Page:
The handler's body posture and manner of orienting his body towards the dog is highly influential and can be critical to the dog's reaction. Some dogs are far more sensitive to this than others. Several dogs in the clinic exhibited a high degree of sensitivity to the difference between the handler facing the dog frontally , ie chest and shoulders square to the dog's path, versus having the handler's body sideways to the dog. Such dogs tend to stop or suck back when the handler faces them front on. This can be very useful to you if you keep aware of it; but if you are not aware of how the dog is reacting to your posture, you will probably get to feeling very frustrated. With such a dog, keep yourself sideways to the dog so long as you want him to flank, and only face him frontally when you want him to pause. For dogs who are too hesitant to walk onto the sheep as you face them frontally, ie as you back away from the sheep, you may have to instead walk away from the sheep with your back and butt towards sheep and dog. Over the next few weeks I tried to apply these new insights to working my Sweetie to overcome her tendency to stop short and hesitate to walk up : very big improvement resulted. Several dogs in the clinic were sensitive to difference between handler "standing tall" versus a slouched or slumped posture. One GSD was responding poorly, ie with total lack of respect & response, to the handler's attempt to push the dog out with an arm gesture that caused the handler to lean and slump sideways towards the dog; when the handler was given a light whip to flick towards the dog while maintaining a very upright posture, the dog's response improved dramatically --- really night and day difference ! My own mixed breed pup Chris is highly sensitive to the subtle difference between normal upright posture versus the slight exaggeration of pushing my chest forewords & upwards ("bust your bra" gesture) towards him to push him out or change his flank direction --- a response we were able to share with our fellow students.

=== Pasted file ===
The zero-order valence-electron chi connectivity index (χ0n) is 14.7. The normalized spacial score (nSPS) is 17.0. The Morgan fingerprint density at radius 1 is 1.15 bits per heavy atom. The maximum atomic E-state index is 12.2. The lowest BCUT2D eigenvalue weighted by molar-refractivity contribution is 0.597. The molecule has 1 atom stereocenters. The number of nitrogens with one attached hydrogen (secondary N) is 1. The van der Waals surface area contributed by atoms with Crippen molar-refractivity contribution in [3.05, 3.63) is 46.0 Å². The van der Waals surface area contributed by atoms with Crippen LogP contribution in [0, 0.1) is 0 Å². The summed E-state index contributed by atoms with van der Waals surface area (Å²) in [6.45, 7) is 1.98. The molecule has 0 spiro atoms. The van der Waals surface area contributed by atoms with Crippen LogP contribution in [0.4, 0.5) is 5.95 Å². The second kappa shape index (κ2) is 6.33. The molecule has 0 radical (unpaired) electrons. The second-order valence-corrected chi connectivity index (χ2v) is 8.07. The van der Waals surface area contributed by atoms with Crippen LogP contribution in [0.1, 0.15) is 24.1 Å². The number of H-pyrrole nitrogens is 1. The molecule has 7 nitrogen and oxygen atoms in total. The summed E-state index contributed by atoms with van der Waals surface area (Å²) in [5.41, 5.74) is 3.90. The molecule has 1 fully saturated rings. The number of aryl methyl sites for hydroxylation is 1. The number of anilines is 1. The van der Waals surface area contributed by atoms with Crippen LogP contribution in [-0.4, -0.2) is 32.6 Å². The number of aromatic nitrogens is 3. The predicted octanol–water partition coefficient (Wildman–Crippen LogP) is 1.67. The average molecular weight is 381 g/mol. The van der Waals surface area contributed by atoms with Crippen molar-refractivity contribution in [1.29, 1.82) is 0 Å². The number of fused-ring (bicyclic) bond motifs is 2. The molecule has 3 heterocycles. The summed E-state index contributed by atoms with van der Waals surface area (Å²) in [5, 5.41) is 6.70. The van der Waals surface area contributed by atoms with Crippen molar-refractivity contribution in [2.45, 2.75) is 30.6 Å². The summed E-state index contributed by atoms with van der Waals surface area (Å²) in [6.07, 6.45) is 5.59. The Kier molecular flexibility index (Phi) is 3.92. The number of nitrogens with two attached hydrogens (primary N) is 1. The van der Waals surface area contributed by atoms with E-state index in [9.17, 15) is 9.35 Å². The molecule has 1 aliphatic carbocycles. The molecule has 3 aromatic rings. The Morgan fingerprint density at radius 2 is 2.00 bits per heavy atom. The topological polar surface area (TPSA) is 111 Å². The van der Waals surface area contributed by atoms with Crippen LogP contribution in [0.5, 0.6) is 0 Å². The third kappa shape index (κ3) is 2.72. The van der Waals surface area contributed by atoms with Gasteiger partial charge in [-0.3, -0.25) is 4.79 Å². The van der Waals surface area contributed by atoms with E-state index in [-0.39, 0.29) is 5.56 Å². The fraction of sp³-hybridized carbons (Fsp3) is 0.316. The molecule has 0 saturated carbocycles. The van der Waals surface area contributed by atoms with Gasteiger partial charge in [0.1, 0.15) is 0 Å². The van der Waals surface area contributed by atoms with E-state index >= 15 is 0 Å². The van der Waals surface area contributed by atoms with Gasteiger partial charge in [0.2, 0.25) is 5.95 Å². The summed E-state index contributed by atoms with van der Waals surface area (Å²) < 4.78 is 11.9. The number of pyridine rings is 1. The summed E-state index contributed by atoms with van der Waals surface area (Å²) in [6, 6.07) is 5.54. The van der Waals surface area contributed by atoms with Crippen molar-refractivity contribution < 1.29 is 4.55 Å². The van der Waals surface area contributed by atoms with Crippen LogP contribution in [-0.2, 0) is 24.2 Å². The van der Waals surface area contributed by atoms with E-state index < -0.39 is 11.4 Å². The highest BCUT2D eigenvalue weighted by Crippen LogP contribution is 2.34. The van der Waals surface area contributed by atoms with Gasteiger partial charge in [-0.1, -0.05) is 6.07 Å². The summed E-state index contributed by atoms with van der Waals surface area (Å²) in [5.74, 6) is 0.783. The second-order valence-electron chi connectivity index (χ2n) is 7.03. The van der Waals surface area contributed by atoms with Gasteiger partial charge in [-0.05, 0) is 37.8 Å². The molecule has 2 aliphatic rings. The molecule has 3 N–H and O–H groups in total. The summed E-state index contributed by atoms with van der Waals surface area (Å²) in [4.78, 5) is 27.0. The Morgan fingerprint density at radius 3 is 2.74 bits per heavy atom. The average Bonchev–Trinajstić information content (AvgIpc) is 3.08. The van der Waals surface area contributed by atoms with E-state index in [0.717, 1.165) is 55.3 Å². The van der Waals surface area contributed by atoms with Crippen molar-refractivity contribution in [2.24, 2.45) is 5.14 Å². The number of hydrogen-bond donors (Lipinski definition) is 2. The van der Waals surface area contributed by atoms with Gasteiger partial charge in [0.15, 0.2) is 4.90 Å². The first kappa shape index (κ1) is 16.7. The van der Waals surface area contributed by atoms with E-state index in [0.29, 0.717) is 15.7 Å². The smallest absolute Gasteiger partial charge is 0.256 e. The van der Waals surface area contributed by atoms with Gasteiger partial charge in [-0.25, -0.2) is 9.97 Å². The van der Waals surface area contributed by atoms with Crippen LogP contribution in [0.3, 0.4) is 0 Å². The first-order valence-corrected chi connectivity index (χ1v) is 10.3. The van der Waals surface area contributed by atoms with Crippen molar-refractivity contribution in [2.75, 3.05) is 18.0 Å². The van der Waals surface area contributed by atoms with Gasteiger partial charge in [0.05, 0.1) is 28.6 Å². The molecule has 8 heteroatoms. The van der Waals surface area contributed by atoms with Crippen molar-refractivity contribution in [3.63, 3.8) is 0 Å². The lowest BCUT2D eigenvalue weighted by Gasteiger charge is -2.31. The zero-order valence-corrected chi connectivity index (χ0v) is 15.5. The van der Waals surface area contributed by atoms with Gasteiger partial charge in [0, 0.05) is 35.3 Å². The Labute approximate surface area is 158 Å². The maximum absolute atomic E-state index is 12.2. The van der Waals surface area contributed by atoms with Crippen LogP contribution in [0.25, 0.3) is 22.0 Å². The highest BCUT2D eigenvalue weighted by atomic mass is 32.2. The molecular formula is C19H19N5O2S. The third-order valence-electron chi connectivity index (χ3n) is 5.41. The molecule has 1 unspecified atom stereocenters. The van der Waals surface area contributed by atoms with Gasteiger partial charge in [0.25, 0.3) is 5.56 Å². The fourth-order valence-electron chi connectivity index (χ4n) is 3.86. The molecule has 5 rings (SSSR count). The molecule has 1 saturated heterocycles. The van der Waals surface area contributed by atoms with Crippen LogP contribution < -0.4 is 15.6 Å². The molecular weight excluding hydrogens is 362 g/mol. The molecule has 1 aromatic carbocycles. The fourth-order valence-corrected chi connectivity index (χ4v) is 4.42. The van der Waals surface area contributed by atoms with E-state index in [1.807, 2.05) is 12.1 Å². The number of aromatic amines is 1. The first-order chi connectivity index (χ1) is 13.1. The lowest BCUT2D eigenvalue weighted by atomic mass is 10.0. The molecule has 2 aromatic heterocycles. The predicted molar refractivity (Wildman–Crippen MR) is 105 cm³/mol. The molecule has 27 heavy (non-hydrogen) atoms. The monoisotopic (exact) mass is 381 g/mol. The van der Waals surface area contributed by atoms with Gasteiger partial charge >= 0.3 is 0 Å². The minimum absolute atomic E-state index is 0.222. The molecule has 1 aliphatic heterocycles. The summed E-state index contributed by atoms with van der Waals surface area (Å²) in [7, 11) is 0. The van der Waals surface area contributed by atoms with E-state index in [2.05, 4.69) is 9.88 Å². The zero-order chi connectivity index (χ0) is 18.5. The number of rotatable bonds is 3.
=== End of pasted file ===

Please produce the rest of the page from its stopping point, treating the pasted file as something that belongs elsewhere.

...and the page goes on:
Tony's overall approach to giving handler's lessons reminds me very much of really sophisticated horsemanship lessons (probably not a coincidence, as Tony is also an expert trainer of reined stockhorses). There's only so much that can be conveyed by the teacher talking about general principals. The student really learns by the teacher carefully coaching him moment to moment into achieving the desired interaction of student rider/handler's posture and action with the horse/dog's response to it, so the student can "feel" and experience being right as the teacher identifies the magic moment "yes, that's it." Careful attention and effort from the student is of course essential for such teaching to be successful.

I would very much recommend attendance at any future Tony Diaz clinic to anyone who seeks to become more subtle , more accurate , and more influential in working their dog. The difference between being "sort of right" and being exactly right is a huge difference. Tony is a master at it and can guide the attentive student towards it.

site author Pam Green copyright 2003
created 1995 revised 8/17/03